The smell of trivia
A good number of the reactions to President Muhammadu Buhari’s announcement that Nigeria has joined the Islamic Coalition Against Terrorism, show quite clearly that many Nigerians do not fully understand the president’s motives for this decision. With the rise of the Boko Haram Terrorist group of the past few years, Nigeria faces a threat such as no other in its entire history and existence. Desperate times require desperate, unusual, measures.
The girls in Gwoza who were raped by militants do not care where the help comes from as far as they will eventually be able to move about freely without fear of being kidnapped and used as sex slaves. The mothers in Bama whose sons were slaughtered before their eyes do not worry whether Boko Haram is defeated by a Christian or Muslim coalition. The hundreds of thousands in IDP camps are concerned simply about when they can safely return to their homes and resume their normal lives. For these ones most hard hit by the Boko Haram terrorists, whether the help they so desperately need comes from the United States of America or from Saudi Arabia does not matter.
One of the main thrusts of President Buhari’s campaign was the war on terror. He promised that his administration would bring an end to Boko Haram, and set about doing just that as soon as he was elected, travelling to different countries and meeting with various heads of state to discuss the way forward on the issue. At the time, no Nigerian worried that President Buhari was seeking help from the West. No one worried about the ideology of those willing and able to help our country to defeat terror. Nigerians were simply united with their President in a determination to bring Boko Haram to an end so that our brothers and sisters in the northeast can resume their normal lives.
It is on account of these people and their desperate situation, and on the basis of national interest only, that President Buhari accepted the offer, with both hands, of assistance from G7 countries at the commencement of his administration. Religion was not a consideration then. It is also not a consideration now that he has made the decision to embrace help in fighting terror from the Middle-East. The safety of Nigerians and the total annihilation ofBoko Haram is of more importance than the unfounded worries of Nigeria’s so-called Islamisation.
Those efforts by President Buhari led to several gains, including the technical defeat of Boko Haram by the end of 2015 as he had promised during the election campaigns. Once again, our Commander-in-Chief has sought help where he believes our country will benefit and the religious affiliation or ideology of our benefactors should not be the paramount consideration. It is simply one of those cases where the enemies of our enemy have become our enemy. The enemy of terrorists all around the globe is our friend.
The fears that our country’s membership in this coalition will draw Islamic State, ISIS’s attention to Nigeria are too late. As the President has repeatedly maintained, it is Boko Haram that proclaimed allegiance to ISIS, thereby dragging us into the global terrorism network. By pledging allegiance to ISIS, the terrorists already drew the international terror group’s attention to this part of the world. ISIS proudly and openly accepted this proclamation of allegiance. They have their sights set on us already.
Terrorism is heathen and knows no religion. It can only be defeated by the unity of entire humanity. Criticism of the membership of this alliance only shows our disarray and a lack of unity against terror and will only make the terrorists happy. The fears of so-called Islamisation are strange and unfounded, and meant only to feed the fear and suspicions existing among Nigerians.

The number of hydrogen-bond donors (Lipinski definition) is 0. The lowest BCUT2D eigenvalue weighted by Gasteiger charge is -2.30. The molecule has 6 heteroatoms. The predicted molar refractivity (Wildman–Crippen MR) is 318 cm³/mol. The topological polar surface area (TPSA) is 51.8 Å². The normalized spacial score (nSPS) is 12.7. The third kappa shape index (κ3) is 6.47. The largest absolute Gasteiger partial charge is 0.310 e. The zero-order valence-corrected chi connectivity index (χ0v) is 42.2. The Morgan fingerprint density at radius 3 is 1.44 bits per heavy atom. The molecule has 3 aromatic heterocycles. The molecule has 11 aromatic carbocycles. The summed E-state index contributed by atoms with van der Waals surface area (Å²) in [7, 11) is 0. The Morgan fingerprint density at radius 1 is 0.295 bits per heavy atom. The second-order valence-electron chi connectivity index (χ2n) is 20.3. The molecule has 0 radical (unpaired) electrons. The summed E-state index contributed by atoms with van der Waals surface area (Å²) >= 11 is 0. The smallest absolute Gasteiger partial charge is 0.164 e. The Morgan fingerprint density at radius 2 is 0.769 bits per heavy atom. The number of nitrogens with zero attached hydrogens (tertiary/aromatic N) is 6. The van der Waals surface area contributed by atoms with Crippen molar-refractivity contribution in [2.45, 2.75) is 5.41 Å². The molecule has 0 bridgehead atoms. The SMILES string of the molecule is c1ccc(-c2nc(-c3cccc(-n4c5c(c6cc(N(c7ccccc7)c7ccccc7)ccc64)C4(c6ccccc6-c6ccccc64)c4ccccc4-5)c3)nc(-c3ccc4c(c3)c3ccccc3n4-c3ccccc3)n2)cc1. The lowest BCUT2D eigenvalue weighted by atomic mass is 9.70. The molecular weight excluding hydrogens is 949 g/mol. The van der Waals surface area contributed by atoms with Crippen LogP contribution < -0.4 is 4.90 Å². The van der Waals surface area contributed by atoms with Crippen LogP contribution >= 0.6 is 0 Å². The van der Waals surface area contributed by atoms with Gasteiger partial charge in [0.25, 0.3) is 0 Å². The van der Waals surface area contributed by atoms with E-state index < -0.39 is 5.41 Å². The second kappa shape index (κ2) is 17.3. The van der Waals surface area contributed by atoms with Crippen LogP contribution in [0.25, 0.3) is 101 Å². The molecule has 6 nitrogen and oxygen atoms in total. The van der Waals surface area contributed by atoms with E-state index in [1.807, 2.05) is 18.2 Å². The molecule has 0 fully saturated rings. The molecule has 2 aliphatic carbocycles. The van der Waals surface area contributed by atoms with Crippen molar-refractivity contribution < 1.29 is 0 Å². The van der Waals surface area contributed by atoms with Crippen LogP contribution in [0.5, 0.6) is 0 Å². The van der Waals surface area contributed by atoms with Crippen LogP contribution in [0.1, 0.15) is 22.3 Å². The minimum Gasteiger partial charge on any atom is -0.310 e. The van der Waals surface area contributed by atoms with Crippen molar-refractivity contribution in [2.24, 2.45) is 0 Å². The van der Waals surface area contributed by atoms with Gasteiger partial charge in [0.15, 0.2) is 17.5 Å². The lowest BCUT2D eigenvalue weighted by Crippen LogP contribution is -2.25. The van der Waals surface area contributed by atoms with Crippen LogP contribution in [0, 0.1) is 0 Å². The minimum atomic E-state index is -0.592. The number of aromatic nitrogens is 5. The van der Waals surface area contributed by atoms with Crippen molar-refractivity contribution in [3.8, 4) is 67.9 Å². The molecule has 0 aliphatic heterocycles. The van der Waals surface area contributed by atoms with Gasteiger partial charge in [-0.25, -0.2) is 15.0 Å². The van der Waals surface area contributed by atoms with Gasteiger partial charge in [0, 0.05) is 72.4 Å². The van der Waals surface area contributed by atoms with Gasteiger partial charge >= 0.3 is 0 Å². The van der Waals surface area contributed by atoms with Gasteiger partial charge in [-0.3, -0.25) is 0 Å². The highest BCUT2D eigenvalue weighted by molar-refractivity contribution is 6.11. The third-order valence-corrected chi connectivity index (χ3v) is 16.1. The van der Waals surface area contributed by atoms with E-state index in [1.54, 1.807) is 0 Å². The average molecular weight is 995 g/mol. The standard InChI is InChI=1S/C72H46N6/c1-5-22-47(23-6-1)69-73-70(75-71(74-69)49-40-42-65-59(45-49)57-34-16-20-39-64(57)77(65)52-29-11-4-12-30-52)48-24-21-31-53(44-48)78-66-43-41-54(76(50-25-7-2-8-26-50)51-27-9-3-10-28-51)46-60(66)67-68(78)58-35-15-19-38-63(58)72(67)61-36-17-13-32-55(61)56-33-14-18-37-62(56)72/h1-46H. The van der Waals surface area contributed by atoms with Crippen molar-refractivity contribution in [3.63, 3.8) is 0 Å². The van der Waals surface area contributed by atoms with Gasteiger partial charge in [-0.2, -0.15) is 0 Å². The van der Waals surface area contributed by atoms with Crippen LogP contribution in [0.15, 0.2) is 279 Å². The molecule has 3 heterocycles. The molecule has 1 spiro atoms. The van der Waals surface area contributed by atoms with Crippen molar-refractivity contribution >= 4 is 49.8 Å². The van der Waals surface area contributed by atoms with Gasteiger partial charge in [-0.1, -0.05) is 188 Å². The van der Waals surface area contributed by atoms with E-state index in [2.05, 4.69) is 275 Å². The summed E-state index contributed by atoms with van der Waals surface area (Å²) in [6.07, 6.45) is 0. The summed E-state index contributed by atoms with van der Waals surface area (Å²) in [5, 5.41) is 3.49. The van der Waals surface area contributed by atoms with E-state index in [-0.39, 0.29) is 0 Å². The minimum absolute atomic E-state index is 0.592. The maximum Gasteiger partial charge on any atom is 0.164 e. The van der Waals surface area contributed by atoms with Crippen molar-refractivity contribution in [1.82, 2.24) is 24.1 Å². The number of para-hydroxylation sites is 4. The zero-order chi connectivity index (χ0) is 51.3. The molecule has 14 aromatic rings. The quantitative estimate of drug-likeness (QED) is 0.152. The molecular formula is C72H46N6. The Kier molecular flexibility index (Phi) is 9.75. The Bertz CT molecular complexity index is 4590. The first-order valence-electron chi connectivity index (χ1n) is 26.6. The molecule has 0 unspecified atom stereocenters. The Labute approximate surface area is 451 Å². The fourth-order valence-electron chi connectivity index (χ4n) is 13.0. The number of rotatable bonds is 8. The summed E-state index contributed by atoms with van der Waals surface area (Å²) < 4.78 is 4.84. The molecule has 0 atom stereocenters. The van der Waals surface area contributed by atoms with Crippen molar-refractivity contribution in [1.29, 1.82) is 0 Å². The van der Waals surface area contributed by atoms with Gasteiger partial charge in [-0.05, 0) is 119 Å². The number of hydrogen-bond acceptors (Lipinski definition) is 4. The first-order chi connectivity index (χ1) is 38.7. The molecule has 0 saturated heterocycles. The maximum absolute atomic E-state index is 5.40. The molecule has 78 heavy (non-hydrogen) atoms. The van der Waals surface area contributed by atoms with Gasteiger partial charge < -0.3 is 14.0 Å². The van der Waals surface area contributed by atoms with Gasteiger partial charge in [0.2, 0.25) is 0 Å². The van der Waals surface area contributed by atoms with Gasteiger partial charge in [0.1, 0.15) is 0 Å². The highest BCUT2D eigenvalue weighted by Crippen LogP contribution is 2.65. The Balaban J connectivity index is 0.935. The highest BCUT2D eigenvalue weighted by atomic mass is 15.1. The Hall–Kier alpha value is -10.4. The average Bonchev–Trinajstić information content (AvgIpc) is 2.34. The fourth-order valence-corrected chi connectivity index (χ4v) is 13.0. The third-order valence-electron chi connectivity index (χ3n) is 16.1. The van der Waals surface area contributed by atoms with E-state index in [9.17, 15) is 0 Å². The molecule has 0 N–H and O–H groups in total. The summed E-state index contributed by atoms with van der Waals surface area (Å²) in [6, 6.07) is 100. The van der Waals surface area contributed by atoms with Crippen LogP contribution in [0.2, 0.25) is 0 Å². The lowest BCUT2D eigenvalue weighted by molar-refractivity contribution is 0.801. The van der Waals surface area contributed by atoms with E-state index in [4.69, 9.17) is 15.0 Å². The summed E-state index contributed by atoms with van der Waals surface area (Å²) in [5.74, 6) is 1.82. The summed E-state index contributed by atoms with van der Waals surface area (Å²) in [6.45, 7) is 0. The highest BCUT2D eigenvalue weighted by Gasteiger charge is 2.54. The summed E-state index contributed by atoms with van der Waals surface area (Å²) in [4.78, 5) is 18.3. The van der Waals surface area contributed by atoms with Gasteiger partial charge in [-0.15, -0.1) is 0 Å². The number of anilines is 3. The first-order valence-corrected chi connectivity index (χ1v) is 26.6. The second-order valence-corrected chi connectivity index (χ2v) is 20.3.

With a precedent as shown above, it will be unkind and uncharitable of anyone to accuse President Buhari of executing deception. In an unusually harsh commentary, this country’s most respected newspaper The Punch on Sunday succeeded in exactly doing this. Read this:
“The presidency’s doublespeak on Nigeria’s membership of the Saudi Arabia-led anti-terror Islamic coalition is unfortunate in the extreme. In the beginning, an aide to the president on media and publicity issued a statement to the effect that the president had declined Nigeria’s membership of the coalition and therefore did not attend its meeting while on a diplomatic visit to Saudi Arabia.
But barely two weeks after, President Muhammadu Buhari himself confirmed Nigeria’s membership of the coalition in an interview with a foreign television station, Al- Jazeera. Buhari, who never tabled such a sensitive matter before the National Assembly, said there are terrorists in Nigeria who have claimed to be Muslims. So, according to the him, “We are part of it because we have got terrorists in Nigeria who claim that they are Islamic. So, if there is an Islamic coalition to fight terrorism, Nigeria will be part of it because we are casualties of Islamic terrorism.
“This explanation is simplistic, to say the least and does not do any good to expected political astuteness of President Buhari. In the main, membership of any such coalition is unacceptable for it offends the sensibilities of Nigerians in their diverse inclinations and should be reversed.”
Sensibilities offended? Can anyone face the more than two million unhoused, mostly Muslim refugees displaced by terror now being fed, almost exclusively by Christian charities that it is offensive them, or that it matters to them who, between Christians and Muslims is supplying the next meal? The one who raised a tent over their heads?
Let me say that the presidential aide in question is no other than myself. Although I write statements emanating from the Presidency, I don’t choose what headline writers will use to caption those stories.
• Garba Shehu is SSA to the President (Media and Publicity).
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